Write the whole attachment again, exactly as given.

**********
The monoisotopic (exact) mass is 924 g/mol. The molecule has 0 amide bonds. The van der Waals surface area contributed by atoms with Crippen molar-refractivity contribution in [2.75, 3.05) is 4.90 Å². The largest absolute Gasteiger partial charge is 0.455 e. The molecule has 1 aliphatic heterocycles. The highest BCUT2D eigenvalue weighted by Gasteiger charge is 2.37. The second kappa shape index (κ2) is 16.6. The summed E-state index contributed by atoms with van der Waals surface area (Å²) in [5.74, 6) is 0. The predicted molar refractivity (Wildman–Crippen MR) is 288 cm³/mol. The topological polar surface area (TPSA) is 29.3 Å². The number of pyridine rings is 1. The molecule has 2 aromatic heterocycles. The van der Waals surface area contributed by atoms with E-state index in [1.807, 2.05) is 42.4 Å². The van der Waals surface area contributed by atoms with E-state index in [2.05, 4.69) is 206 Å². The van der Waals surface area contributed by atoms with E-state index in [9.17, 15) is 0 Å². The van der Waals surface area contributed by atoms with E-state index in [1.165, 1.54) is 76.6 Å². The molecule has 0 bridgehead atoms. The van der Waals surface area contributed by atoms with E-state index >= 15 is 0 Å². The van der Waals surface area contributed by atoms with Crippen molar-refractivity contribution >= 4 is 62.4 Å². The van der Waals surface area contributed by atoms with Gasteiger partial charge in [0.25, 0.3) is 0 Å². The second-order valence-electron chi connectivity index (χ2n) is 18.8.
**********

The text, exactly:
The monoisotopic (exact) mass is 924 g/mol. The molecule has 0 amide bonds. The van der Waals surface area contributed by atoms with Crippen molar-refractivity contribution in [2.75, 3.05) is 4.90 Å². The largest absolute Gasteiger partial charge is 0.455 e. The molecule has 1 aliphatic heterocycles. The highest BCUT2D eigenvalue weighted by Gasteiger charge is 2.37. The second kappa shape index (κ2) is 16.6. The summed E-state index contributed by atoms with van der Waals surface area (Å²) in [5.74, 6) is 0. The predicted molar refractivity (Wildman–Crippen MR) is 288 cm³/mol. The topological polar surface area (TPSA) is 29.3 Å². The number of pyridine rings is 1. The molecule has 2 aromatic heterocycles. The van der Waals surface area contributed by atoms with E-state index in [1.807, 2.05) is 42.4 Å². The van der Waals surface area contributed by atoms with E-state index in [2.05, 4.69) is 206 Å². The van der Waals surface area contributed by atoms with E-state index in [9.17, 15) is 0 Å². The van der Waals surface area contributed by atoms with E-state index in [1.165, 1.54) is 76.6 Å². The molecule has 0 bridgehead atoms. The van der Waals surface area contributed by atoms with E-state index >= 15 is 0 Å². The van der Waals surface area contributed by atoms with Crippen molar-refractivity contribution >= 4 is 62.4 Å². The van der Waals surface area contributed by atoms with Gasteiger partial charge in [0.25, 0.3) is 0 Å². The second-order valence-electron chi connectivity index (χ2n) is 18.8.